Hpx Night Three: By Divine Right | Music | Halifax, Nova Scotia | THE COAST

Hpx Night Three: By Divine Right

An interview with Jose Contreras

His birth certificate may say Jose Contreras is 40-years-old, but it doesn't know rock gods never age.

His birth certificate may say Jose Contreras is 40-years-old, but it doesnt know rock gods never age.
  • His birth certificate may say Jose Contreras is 40-years-old, but it doesn't know rock gods never age.

Tell me about your new album. What are the plans for that?

It’s coming out in a couple weeks on Hand Drawn Dracula, which is such a cool label. It’s just so wonderful how it worked out because we’re all friends too. The team running it, you know, Brian [Borcherdt] and James [Mejia] they really have a vision. And I’ve known Brian for years. He played in my band for a long time, and I’ve played on his records and produced his last record. It’s just so not bullshit. I started my band twenty years ago, and I feel for the first time there’s nothing compromised about it. I don’t mean that I’m not compromising or compromised before, it just feels like there’s no cracks and it feels unpretentious. Exactly what it is. I made a record the way I wanted to, and it’s being put out from people I really love and respect. And they’re arts-based, they’re not thinking that I’m fucking going to make them a million dollars, which is retarded because that’s not what I’m built for.

Well that approach seems to be working well critically for them.

When I finished my record I really didn’t know what was going to happen. I pressed like 250 copies with artwork and everything and literally mailed it to everyone I knew. I didn’t call them. I didn’t bug them. I just wanted to know what would happen. And when James said I’d love to put this record out I said perfect—-I didn’t want anything more than that.

You mentioned a few things you’ve been up to, but it’s been five years since the last album what have you been doing in the meantime?

This record was supposed to come out in the fall of 05. I had at that point a US record deal with a label that folded, Spin Art. I had my manager and agent in the states, because the last record did shit in Canada but it did great in the states. So in 04/05 I toured my ass off in the states, Australia and over seas. And then I bought a house. Then I renovated it for six months. I told my wife it would be three weeks. Then right at the end of the reno she got pregnant. Then I had promised her that I’d produce her record. So I did her record first, which took six months. I produced Meligrove Band and Bikes records. Then started my record, before moving onto more records like Brian’s. Then I kind of went a little bit batty and just abandoned my record, and picked it up six months later, kept half of it and finished it.

What brought you back?

I loved the songs. I wanted to finish fast. I was just partying too hard. it wasn’t like we were fucking up. I don’t know why it took so long. But when I came back to it I really loved it, and I finished all the songs we recorded, scrapped half of them and re-recorded the rest.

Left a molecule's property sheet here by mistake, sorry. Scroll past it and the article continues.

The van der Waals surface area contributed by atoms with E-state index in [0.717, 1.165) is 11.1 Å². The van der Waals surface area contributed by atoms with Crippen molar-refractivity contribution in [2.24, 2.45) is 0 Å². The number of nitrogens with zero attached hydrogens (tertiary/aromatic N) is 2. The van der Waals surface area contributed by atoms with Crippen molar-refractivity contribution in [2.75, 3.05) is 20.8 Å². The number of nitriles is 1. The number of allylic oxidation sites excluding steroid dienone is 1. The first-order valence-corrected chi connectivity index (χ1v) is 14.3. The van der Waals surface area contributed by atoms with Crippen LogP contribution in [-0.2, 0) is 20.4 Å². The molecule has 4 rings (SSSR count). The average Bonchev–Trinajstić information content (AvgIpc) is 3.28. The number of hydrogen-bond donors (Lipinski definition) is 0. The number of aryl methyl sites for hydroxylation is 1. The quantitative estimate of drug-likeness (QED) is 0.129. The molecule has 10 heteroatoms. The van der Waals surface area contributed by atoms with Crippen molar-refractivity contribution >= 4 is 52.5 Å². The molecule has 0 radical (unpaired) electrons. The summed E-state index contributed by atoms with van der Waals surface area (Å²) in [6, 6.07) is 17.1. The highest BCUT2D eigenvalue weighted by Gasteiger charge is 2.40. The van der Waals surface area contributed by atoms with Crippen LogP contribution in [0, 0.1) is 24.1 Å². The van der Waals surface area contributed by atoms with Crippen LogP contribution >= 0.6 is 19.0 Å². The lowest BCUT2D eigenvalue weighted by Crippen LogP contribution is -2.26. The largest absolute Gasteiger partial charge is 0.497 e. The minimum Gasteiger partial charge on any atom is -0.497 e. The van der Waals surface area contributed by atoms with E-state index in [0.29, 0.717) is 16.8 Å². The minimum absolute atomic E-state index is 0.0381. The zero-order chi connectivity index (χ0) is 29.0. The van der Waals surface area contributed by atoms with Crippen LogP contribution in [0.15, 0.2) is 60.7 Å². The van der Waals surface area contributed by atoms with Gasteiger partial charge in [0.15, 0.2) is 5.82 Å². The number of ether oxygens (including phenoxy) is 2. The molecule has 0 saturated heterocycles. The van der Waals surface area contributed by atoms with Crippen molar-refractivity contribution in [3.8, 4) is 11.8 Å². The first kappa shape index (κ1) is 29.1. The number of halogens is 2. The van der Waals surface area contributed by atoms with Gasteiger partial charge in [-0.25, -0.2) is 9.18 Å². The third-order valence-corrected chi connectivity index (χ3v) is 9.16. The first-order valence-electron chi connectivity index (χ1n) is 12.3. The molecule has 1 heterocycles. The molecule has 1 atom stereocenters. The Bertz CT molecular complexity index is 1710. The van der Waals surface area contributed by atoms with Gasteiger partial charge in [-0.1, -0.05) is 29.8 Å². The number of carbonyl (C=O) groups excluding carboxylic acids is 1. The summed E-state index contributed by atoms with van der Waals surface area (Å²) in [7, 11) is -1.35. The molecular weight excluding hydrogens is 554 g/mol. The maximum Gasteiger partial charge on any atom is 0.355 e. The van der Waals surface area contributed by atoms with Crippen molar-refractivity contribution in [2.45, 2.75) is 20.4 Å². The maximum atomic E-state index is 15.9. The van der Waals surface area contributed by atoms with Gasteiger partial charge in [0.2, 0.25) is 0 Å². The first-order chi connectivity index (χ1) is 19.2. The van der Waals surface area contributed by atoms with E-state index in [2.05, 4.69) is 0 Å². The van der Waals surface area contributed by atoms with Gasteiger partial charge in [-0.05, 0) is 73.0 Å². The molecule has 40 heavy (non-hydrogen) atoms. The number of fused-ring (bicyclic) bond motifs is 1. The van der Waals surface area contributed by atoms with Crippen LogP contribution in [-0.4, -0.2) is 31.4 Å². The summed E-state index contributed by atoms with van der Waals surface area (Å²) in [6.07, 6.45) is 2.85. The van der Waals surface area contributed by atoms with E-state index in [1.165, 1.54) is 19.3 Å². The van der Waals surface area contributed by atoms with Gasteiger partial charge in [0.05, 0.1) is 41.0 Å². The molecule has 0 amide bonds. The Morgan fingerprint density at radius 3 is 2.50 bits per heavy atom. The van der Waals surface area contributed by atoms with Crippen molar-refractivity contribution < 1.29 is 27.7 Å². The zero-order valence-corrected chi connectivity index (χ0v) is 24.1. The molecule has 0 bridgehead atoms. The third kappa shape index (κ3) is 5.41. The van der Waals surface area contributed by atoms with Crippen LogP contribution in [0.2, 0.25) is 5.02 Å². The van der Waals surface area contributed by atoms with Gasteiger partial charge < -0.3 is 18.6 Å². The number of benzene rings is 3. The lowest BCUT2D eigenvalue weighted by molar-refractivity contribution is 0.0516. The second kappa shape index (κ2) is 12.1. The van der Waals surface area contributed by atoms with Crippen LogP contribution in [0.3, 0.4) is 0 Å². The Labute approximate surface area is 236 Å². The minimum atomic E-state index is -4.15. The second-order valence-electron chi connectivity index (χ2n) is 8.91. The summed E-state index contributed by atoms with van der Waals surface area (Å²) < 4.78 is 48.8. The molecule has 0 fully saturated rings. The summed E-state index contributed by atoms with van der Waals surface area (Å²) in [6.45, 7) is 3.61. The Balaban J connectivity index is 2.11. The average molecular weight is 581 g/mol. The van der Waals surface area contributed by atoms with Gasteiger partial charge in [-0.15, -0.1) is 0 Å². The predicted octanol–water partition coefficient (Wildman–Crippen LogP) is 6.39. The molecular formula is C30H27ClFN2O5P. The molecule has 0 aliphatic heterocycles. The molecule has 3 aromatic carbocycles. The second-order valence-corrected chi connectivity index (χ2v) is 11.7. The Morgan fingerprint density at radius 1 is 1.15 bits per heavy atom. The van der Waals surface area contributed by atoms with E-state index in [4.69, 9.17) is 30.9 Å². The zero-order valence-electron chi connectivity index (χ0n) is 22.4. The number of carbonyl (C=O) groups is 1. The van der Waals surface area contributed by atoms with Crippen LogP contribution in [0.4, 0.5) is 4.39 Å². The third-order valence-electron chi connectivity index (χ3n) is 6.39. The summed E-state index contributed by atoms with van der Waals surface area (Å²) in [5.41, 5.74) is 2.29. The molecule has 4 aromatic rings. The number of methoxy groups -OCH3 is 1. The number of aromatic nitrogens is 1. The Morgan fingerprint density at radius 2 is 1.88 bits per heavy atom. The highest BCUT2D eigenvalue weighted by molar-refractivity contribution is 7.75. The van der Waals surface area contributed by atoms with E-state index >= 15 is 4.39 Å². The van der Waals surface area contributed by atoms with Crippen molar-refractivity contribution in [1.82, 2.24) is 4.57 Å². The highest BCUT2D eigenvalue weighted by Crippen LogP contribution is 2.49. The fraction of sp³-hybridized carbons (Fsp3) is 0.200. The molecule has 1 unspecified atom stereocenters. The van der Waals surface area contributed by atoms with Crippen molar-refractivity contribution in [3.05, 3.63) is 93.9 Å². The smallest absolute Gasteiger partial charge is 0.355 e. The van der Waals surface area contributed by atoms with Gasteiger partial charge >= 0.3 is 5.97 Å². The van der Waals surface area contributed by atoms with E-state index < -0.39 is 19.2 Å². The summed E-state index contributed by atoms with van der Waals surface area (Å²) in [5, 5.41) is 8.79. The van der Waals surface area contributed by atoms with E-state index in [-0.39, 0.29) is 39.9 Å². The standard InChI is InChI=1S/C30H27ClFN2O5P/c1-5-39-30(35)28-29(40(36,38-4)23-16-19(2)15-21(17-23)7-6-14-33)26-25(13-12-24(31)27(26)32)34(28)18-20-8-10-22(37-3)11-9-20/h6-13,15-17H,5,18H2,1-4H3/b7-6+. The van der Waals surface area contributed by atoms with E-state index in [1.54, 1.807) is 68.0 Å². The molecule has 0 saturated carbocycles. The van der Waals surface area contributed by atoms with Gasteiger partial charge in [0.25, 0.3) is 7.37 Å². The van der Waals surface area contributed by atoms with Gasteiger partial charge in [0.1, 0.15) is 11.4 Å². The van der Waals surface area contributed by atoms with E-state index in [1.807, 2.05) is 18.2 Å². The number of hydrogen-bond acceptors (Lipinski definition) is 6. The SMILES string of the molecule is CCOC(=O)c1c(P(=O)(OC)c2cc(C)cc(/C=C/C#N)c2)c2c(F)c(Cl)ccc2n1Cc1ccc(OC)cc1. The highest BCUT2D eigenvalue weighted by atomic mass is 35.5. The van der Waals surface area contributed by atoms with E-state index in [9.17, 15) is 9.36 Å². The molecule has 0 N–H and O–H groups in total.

All the songs tonight sounded extremely fresh.

I feel like they are. The joke is when I was 20—-if I didn’t make a record every six months I would lose a record every six months. And some of it was alright. Now I have songs that are three years old and feel really new. And my life has changed in oh so many ways.

Are you more nurturing now because of your son?

I don’t know. I definitely care more about what I’m doing, a bit more responsible. I mean it more. You know what’s coo? Teaching my new band members my songs and going back in my catalog and realizing I actually like my new songs better. My new album is the best sounding By Divine Right record I’ve done.

It has to be annoying playing these shows and having people shout out songs you couldn’t possibly play live.

Oh, that’s just nice of them. It’s weird and it’s nice. I appreciate it very much. And I told these guys ‘it’s going to happen’. And it just seems very improbable when we’re rehearsing in my basement in the country. If I talk about the outside world it just sounds like I’m an idiot, but just wait.

You mentioned you did some renos on your house. What was the one thing you had to have to make it feel like home?

My wife and my son.

It can’t be easy being on the road now.

You know, I’m having a nice time. I’m wondering if it’s a little boring? Because I’ve done it a lot. And ultimately I love writing music and love recording music. I write a lot of music. There’s no way I could release it all or even record it all. What I put out is just a little piece of what I do. But once I play, I fucking love touring. Right now I guess my home is where my family is, but also where my music is. So I feel home here too, because of my music.

After 20 years, what is it that keeps you going?

Yeah it’s weird. I don’t know I’m just still coming up with stuff I like. I’ve thought about that a million times. I just went to this art gallery [the AGO] and you look at an artists work, where he [Giuseppe Penone] carves a piece of wood and then does it a 150 fucking times and each one looks the same as the next. Well that’s art. That’s an artist that just has this urge to do this for no reason although it might seem pointless. I do a lot of visual art as well, and usually when I find something I like I never repeat it. But I’m not a full time artist. So like I’ve written a lot of rock and roll songs. Why do I keep making stupid fucking rock records? A lot of them have the same chords and lyrical themes. It just comes out and I can’t wait to record it. I’m already excited about making a new record.

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